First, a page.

Here’s what you call the definition of a lousy run of luck.
First, you lose your job when your plant closes.
Then, because you’re the union president, you try desperately to negotiate to keep both your friends’ jobs and your own.
And then, to make matters worse, President Donald Trump gets on Twitter and blames you for not doing enough.
Welcome to Dave Green’s Sunday.
Green, the president of UAW Local 1112 in Lordstown, Ohio, has been the face of worker efforts to save the 1,700 jobs lost when GM chose to shutter their northeast Ohio plant earlier this month. On Sunday, he appeared in a five–minute spot on Fox News.
Somebody powerful was watching.
“Democrat UAW Local 1112 President David Green ought to get his act together and produce,” President Trump tweeted shortly after Green’s appearance.
“G.M. let our Country down, but other much better car companies are coming into the U.S. in droves. I want action on Lordstown fast. Stop complaining and get the job done! 3.8 % Unemployment!”
When Green talked to Mahoning County Democratic Chair Dave Betras on Monday morning, he appeared to be taking the Twitter attack in stride.
“He’s like, ‘He can pick on me all he wants,’” Betras said. ”‘If he gets us a product — that’s all I care about. If him picking on me means we get a product, then I’m happy.’”
Green himself was unavailable early Monday — a spokesman for “Drive it Home,” a public campaign to fight for Lordstown, said he was doing post–closure work at the plant — but Rep. Tim Ryan, D–Niles, was surprised that Green’s relatively mild comments drew such a sharp reaction.
“He was just saying, generally, everyone needs to do more to help us,” he said. “He’s the head of the local union of a plant that just lost three shifts. Of course he wants more help.”
Ryan called Trump’s tweet “kicking a guy when he’s down.”
“It’s incredible that the president used his office to go after somebody who is doing nothing but working hard to help the factory and help families who are going through all the pain and suffering and displacement they’re going through ... This is the most powerful guy in the world, and he’s picking on a local union officer?”
Ryan has taken Green to the past two State of the Union addresses, hoping to raise awareness about the plight of the plant. Green has written Trump twice — in July of last year and February of this year.
Until Sunday, he had not heard back from Trump, according to Ryan.
Green’s initial response was muted. Instead of fighting back, he said, “we’re doing everything we can ... to convince General Motors CEO Mary Barra to reinvest in GM Lordstown.”
Workers and GM, he said, are planning on meeting in the fall “and we are focused on getting a new product in Lordstown.”
But Trump, who is scheduled to visit Lima and Canton on Wednesday, still wasn’t happy.
“General Motors and the UAW are going to start “talks” in September/October,” he tweeted at 4:37 a.m. Monday. “Why wait, start them now!”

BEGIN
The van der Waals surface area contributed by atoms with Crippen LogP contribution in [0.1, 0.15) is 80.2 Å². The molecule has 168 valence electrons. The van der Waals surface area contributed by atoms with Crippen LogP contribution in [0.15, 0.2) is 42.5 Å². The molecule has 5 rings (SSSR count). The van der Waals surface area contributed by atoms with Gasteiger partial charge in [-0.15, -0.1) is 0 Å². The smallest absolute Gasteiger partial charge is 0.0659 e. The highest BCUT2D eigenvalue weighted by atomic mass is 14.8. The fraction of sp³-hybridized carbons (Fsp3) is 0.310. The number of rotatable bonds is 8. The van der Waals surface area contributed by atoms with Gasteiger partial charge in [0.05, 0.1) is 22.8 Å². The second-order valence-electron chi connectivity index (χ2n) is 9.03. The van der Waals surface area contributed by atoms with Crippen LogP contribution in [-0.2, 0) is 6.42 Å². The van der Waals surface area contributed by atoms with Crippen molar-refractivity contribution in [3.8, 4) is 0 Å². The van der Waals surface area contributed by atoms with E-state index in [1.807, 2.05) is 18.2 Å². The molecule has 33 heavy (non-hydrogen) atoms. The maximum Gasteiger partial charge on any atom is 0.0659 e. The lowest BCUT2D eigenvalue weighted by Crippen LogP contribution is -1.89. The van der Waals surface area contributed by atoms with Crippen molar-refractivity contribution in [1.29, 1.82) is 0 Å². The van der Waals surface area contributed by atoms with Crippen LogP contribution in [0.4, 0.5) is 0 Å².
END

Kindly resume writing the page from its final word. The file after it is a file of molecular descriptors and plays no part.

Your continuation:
He also fired off criticism at Barra.
“Just spoke to Mary Barra, CEO of General Motors about the Lordstown Ohio plant. I am not happy that it is closed when everything else in our Country is BOOMING. I asked her to sell it or do something quickly. She blamed the UAW Union — I don’t care, I just want it open!”
During a visit to northeast Ohio in July of 2017, Trump promised residents that jobs would return. “Don’t move,” he told an enthusiastic crowd. “Don’t sell your house.”
Trump received solid support in 2016 from a region that has traditionally been one of the diehard Democratic areas of the state. But it’s unclear how the closure of Lordstown will impact his popularity, and some wonder if his attacks on Green and Barra are a way of deflecting blame on him.
In his Fox News appearance, Green acknowledged as much, saying while some might blame Trump, others would continue to support him.
Betras said many in the region view Trump as “a big middle finger to Washington and to the elites.”
“He represents an anger they have that the system is rigged,” he said. “And in a lot of ways, the system is rigged.”
While Green didn’t defend himself publicly Monday, others all but lined up to do so.
“Mr. President, Dave Green and the workers at @UAW Local 1112 have shown grit and determination in the face of adversity, fighting for Lordstown from day one,” tweeted Sen. Sherrod Brown, D–Ohio. “Instead of attacking workers, it’s past time you stood up to GM and joined the fight.”
The UAW international union tweeted today: “Corporations close plants, workers don’t. Join us, @realDonaldTrump in leaving no stone unturned against @GM. Don’t let GM off the hook.”
Lordstown Mayor Arno Hill, a Republican, one of four co-chairs of the “Drive it Home” campaign — a push to save the Lordstown plant —said Green has worked tirelessly for the plant. Green is also a co-chair of the campaign.
The mayor said he was surprised by the tweet but, like Green, figured if it drew attention to the plight of Lordstown, wasn’t an entirely bad thing.
“It may be a little unorthodox, but if it gets people’s attention and if the results show it, who am I to criticize the guy, right?” he said of Trump.
Another person he wasn’t prepared to criticize: Green.
The two went to the Detroit Auto Show to lobby for Lordstown. They’ve met with state leaders. They’ve met with Barra.
“Dave and I stand hand in hand to do what’s best for the plant,” he said.